Once you have pretty much covered your bed and surrounds with stuff you think you'll take, you can call it your first cut. Now it's time to examine your collection more carefully for:
  1. Quality
  2. Fit
  3. Usefulness that order.

1) Quality
Nix anything that doesn't look as though it can take a rough washing machine (you'll want to keep the hand-washing down to a minimum)

Nix anything that isn't in good condition, or get it fixed. Buttons, hems, seams all fall apart like a mofo once they leave your area code.

2) Fit
Generally everything should be just so, but especially jeans, bras and shoes all need to be doubly examined for fit and quality. They are often not easy to get right, so finding replacements won't be easy either. Consider carefully! If something pinches or is not quite right at home, you always have options. But on the road, you'll be stuck with it until you get round to finding a replacement who knows when.

Someone I know, I'm not saying who, went to the US and packed on the pounds, promptly ruling out half her pants in 2 months. Something you may want to keep in mind when considering your 3rd pair of skinny jeans!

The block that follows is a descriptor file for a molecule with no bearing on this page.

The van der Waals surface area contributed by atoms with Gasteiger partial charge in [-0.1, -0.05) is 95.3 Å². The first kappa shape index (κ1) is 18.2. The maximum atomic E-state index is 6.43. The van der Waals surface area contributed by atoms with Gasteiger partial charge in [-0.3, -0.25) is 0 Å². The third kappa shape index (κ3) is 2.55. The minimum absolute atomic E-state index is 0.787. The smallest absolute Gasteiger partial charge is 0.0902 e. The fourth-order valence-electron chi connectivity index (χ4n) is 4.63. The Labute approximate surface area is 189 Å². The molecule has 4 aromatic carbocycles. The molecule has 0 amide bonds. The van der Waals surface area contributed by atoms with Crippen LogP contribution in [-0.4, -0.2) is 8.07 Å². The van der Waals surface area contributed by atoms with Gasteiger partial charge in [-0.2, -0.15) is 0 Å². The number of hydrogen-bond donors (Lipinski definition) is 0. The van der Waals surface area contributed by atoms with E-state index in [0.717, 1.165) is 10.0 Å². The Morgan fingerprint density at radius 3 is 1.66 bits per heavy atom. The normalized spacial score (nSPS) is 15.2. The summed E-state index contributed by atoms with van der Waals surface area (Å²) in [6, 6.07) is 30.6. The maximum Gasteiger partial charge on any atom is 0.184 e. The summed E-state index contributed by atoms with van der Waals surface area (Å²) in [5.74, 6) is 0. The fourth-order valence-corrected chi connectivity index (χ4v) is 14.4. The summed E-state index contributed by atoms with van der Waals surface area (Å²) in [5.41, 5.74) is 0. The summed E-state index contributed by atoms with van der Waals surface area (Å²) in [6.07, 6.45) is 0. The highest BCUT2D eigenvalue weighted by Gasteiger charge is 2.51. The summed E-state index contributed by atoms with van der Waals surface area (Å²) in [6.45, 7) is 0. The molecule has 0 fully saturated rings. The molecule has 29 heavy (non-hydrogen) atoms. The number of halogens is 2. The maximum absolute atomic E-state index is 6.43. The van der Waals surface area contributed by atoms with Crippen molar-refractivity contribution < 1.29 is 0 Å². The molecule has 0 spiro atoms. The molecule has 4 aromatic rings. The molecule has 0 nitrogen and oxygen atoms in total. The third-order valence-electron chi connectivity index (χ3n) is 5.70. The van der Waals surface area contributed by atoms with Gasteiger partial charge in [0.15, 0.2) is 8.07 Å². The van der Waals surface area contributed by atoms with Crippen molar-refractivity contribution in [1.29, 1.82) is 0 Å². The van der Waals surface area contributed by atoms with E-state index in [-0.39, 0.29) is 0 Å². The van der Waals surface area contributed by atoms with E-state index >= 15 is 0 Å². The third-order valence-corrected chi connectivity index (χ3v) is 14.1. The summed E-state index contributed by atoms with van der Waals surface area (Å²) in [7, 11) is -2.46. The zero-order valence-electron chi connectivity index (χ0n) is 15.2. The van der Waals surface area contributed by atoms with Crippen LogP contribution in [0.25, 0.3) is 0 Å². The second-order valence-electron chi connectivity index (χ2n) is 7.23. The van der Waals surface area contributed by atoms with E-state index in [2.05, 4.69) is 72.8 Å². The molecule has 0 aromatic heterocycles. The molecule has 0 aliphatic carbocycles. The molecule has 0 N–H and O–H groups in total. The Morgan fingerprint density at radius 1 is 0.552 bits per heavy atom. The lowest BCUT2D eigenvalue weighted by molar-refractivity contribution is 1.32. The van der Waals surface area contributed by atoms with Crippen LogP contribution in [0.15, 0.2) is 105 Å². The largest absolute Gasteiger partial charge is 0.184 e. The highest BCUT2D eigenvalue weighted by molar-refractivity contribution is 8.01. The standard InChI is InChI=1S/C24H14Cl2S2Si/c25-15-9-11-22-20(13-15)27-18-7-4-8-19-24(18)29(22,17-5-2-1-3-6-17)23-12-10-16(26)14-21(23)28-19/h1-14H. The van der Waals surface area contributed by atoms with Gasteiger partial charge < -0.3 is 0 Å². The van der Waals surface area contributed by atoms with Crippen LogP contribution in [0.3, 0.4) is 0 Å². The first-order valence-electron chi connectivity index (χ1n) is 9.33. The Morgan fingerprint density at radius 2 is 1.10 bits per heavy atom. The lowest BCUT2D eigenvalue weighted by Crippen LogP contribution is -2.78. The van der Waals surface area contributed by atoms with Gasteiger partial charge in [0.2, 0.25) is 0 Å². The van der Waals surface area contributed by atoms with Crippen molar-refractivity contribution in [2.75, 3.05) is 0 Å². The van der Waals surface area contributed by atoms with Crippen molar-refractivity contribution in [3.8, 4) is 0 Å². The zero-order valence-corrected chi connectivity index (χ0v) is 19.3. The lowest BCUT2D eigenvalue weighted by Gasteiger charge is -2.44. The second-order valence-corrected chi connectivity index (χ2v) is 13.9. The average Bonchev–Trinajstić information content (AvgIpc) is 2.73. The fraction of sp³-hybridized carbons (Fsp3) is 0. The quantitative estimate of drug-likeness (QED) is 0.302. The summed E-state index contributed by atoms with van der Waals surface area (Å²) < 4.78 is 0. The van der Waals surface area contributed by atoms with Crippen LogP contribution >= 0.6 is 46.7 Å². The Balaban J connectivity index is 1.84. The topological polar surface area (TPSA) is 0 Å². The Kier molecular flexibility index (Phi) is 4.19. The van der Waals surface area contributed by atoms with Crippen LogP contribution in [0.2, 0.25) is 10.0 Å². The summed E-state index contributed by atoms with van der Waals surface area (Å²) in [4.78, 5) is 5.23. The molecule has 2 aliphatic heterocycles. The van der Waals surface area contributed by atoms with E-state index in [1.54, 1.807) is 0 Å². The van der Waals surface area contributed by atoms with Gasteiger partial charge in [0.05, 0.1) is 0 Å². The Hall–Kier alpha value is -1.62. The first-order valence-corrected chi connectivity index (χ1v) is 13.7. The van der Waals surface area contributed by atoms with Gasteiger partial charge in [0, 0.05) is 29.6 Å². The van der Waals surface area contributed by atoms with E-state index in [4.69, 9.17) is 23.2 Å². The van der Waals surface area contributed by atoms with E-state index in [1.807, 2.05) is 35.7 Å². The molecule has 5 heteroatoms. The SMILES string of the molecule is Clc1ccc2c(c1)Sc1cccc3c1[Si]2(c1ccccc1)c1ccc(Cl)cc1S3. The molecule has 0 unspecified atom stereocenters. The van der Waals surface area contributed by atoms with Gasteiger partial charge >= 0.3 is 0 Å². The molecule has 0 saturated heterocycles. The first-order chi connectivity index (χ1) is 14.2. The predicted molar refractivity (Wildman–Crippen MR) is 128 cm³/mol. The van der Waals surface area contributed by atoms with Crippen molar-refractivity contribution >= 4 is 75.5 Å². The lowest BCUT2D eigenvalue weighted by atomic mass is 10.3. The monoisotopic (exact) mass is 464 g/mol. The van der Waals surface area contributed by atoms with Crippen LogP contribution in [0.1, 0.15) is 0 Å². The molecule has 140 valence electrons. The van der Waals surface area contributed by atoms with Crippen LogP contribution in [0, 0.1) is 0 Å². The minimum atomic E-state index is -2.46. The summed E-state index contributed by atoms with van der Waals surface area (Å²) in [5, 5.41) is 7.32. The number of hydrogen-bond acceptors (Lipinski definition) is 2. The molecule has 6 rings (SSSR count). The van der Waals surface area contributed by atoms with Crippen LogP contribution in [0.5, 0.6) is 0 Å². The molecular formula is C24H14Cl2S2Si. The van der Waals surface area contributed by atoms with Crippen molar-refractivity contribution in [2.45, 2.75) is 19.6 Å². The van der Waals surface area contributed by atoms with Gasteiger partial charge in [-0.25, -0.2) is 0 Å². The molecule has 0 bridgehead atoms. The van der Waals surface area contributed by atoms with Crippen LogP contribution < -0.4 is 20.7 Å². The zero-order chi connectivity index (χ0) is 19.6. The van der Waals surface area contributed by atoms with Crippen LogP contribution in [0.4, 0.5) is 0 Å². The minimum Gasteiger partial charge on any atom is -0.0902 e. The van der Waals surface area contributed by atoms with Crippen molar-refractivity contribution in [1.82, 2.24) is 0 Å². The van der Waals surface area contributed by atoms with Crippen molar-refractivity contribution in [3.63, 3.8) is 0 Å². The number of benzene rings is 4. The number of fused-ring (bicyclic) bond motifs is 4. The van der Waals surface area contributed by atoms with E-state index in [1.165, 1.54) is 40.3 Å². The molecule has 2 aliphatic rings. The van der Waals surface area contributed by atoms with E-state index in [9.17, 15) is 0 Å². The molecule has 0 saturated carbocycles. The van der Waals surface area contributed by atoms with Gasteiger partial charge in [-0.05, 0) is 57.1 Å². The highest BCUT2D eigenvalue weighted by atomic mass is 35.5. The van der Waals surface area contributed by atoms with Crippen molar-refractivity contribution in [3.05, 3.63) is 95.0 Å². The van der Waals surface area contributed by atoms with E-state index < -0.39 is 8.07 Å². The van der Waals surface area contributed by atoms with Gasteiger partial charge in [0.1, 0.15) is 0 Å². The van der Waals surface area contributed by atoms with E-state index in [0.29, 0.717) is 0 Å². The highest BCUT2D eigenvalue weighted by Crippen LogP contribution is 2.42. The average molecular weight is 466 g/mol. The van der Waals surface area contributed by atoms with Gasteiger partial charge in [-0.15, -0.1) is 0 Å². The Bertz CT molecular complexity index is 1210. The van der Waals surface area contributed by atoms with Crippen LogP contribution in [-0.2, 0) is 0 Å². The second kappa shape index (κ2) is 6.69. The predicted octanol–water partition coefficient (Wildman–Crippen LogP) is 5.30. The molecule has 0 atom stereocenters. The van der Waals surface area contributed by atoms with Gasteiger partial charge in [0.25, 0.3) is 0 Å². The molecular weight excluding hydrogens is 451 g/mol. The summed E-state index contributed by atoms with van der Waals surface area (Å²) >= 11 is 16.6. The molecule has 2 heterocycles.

3) Usefulness
Hold on, it's still not ready to go into the bag yet.

Ask yourself:
Can I use this in at least 3 different ways?
Will I really be going to that many cocktail parties/yoga classes/wilderness hikes/[insert sartorial situation here], to justify taking this?

Once an item has jumped all those hurdles, then it can go in. Congratulate it, cos it's fit for travel!

Next post: Getting it into the bag

Earth Hour 2008

Am full of work at the moment and working on a biggish post. In the meantime..

Have some fun in the dark for a good cause.

Tuesday, 18 March 2008

Udon Thani

I was recently lucky enough to tag along when my mum was invited to share Ayurveda at a couple forest monasteries in Northeast Thailand. They're not really places you can just rock up, as everyone needs the permission of the abbot to enter, so the opportunity was rare. Thanks to the awesome Miss H's Christmas gift, I was nearly half-bottle full of information on the Theravada, or forest monks' way of life when I got there.